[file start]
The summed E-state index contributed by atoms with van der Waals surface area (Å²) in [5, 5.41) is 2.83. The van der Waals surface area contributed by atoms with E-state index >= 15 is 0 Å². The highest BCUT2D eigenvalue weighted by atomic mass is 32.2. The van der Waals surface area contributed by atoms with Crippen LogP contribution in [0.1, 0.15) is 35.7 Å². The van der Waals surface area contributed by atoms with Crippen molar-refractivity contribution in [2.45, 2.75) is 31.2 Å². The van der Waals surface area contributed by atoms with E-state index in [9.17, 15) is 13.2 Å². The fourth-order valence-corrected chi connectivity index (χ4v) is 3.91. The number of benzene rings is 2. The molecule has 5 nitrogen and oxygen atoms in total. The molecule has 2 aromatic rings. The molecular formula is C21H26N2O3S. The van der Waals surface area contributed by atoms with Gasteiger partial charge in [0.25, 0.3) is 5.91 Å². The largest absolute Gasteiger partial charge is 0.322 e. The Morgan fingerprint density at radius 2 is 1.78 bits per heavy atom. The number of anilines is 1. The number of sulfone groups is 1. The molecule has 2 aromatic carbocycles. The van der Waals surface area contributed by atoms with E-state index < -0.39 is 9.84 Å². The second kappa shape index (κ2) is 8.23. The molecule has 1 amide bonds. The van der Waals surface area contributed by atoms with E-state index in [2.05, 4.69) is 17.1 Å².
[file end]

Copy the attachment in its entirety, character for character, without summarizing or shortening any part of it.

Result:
The summed E-state index contributed by atoms with van der Waals surface area (Å²) in [5, 5.41) is 2.83. The van der Waals surface area contributed by atoms with E-state index >= 15 is 0 Å². The highest BCUT2D eigenvalue weighted by atomic mass is 32.2. The van der Waals surface area contributed by atoms with Crippen LogP contribution in [0.1, 0.15) is 35.7 Å². The van der Waals surface area contributed by atoms with Crippen molar-refractivity contribution in [2.45, 2.75) is 31.2 Å². The van der Waals surface area contributed by atoms with E-state index in [9.17, 15) is 13.2 Å². The fourth-order valence-corrected chi connectivity index (χ4v) is 3.91. The number of benzene rings is 2. The molecule has 5 nitrogen and oxygen atoms in total. The molecule has 2 aromatic rings. The molecular formula is C21H26N2O3S. The van der Waals surface area contributed by atoms with Gasteiger partial charge in [0.25, 0.3) is 5.91 Å². The largest absolute Gasteiger partial charge is 0.322 e. The Morgan fingerprint density at radius 2 is 1.78 bits per heavy atom. The number of anilines is 1. The number of sulfone groups is 1. The molecule has 2 aromatic carbocycles. The van der Waals surface area contributed by atoms with E-state index < -0.39 is 9.84 Å². The second kappa shape index (κ2) is 8.23. The molecule has 1 amide bonds. The van der Waals surface area contributed by atoms with E-state index in [2.05, 4.69) is 17.1 Å².